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When our kids finally start having sex (which we hope never happens because those are our babies), we want them to be safe. A study from 2011 finds that teen condom use is a lot better than it used to be (80 percent of teens report using condoms the first time they have sex) but the second time around, they’re not quite as careful. Still, there teens are having a lot fewer babies than they did before, says the new TIME report “(No) Condom Culture: Why Teens Aren’t Practicing Safe Sex”. These findings mean teens are using hormonal birth control well, but doctors are still worried because more than half of all new STI infections are in people ages 15 to 19 years old.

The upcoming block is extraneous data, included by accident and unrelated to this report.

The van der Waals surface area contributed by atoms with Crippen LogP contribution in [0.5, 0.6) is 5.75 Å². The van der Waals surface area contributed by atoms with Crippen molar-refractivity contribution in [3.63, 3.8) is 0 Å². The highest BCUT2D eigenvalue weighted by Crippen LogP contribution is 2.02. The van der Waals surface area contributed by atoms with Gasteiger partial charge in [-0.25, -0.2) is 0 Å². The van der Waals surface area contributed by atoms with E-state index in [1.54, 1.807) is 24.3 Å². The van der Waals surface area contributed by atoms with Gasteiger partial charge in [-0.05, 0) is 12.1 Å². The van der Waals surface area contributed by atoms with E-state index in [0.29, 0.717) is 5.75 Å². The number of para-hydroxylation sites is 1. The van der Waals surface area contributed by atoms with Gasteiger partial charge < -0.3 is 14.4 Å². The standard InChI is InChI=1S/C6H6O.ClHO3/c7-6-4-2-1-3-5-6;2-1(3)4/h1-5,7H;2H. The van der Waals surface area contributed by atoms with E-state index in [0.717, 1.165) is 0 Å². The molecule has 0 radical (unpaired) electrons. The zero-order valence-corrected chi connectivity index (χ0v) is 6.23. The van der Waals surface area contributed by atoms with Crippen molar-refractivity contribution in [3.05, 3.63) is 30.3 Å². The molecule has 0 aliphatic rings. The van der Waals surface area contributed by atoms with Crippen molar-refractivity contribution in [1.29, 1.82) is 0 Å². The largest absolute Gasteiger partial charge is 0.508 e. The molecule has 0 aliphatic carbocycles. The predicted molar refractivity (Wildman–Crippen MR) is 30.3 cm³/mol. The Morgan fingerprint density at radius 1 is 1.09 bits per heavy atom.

The problem seems to be kids worry just about getting pregnant. A Canadian survey found 54 percent of the students who use condoms use them mostly for birth control. And here in the States, people ages 15 to 24 contract STIs at four times the rate of the general population. That’s partly because the education just isn’t there. Ninety-three percent of teens say they’ve been taught about STIs but a third haven’t had any formal instruction about contraception. In fact, abstinence-only education has doubled since the 1990s, meaning about a quarter of teens don’t know anything else.

The TIME report is sobering and it reminds parents we can’t really rely on schools to keep kids safe. They have to know STIs and HIV are still out there, plenty aren’t curable and they can happen to anyone.

How do you talk to your kids about safe sex?

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